Wal-Mart Stores Inc (NYSE:WMT) In A Pilot Project To Change Employee Dress Code


Plans to loosen the dress code of Wal-Mart Stores Inc (NYSE:WMT)’s employees in the United States numbering approximately 1.4 million are being considered in order to assist in attracting and retaining staff in a tightening labor market. Currently the big box retailer is undertaking a pilot at around 100 of its retail outlets where the employees there are at liberty to wear jeans on condition that they are of a solid blue color.

Under the pilot project employees are also allowed to wear a shirt of their choice as long as it is of a solid color. At the moment employees of the giant retailer are only permitted to wear solid white or blue shirts and black denim or khaki-colored pants.

Testing phase

“We are always testing new ideas and concepts in a small number of our stores … We won’t know next steps on this test until we’ve had a chance to learn what works and what could work better,” said a Walmart spokesperson.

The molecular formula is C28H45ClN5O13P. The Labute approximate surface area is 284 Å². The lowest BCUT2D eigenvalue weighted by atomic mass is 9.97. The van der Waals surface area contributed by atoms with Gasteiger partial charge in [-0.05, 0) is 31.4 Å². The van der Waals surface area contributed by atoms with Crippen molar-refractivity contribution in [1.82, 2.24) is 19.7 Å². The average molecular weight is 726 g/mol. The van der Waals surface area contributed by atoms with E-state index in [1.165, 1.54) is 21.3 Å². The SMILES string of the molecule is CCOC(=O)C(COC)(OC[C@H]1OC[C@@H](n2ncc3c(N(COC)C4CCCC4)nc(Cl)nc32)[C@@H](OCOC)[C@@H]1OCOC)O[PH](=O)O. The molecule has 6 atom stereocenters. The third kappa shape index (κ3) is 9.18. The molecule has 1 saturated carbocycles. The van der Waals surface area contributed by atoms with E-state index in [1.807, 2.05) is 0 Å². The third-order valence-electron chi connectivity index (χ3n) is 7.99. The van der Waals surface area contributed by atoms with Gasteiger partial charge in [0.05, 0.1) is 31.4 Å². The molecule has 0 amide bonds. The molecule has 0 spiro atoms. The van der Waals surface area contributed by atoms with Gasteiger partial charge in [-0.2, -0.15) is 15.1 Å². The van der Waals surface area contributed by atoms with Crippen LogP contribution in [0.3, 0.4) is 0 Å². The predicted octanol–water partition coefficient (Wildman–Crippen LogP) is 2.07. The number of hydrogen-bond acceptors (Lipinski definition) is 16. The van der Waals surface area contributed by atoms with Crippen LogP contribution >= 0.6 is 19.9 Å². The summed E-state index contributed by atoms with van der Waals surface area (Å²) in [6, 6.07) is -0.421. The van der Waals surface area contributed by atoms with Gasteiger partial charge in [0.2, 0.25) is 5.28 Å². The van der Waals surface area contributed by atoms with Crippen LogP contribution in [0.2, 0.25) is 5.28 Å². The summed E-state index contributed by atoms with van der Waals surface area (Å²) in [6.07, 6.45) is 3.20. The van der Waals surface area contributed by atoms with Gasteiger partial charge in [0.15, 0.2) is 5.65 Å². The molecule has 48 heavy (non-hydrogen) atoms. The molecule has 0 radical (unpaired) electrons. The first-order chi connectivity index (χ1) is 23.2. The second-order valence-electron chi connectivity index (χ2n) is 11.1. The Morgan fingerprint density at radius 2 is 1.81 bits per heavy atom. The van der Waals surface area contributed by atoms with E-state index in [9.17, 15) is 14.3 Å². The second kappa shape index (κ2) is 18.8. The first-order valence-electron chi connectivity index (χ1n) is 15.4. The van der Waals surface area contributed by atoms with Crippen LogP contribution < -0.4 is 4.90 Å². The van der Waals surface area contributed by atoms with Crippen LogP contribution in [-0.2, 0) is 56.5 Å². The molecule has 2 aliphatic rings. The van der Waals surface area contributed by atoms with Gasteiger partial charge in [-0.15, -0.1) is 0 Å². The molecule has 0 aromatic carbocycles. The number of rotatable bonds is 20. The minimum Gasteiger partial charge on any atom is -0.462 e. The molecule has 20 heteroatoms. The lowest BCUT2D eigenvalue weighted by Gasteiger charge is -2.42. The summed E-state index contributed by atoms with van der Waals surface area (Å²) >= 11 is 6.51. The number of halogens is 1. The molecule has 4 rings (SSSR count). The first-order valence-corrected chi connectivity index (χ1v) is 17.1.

The last time Walmart revised the dress code for employees was three years ago when workers with jobs that were more physically demanding were exempted from having to wear collared shirts and could instead don tee shirts.

A survey conducted last year by Society for Human Resources Management came to the finding that 44% of employers permitted their employees to dress casually on a daily basis, an increase from previous years. Depending on season around 27% of businesses permit more casual attire.

Biggest private-sector employer

With about 5,000 retail outlets across the United States, Walmart is the biggest employer in the private sector in the country. The giant retailer has for a long time been criticized for its employee policies but has in the recent past been taking steps aimed at improving its image with a view to becoming an employer of choice.

Earlier in the year the big box retailer raised the starting wage from $9 per hour to $11 while offering eligible employees bonuses amounting to a maximum of $1,000 following the tax reforms enacted late last year. The giant retailer has also protested against laws that discriminate against the LGBT community.

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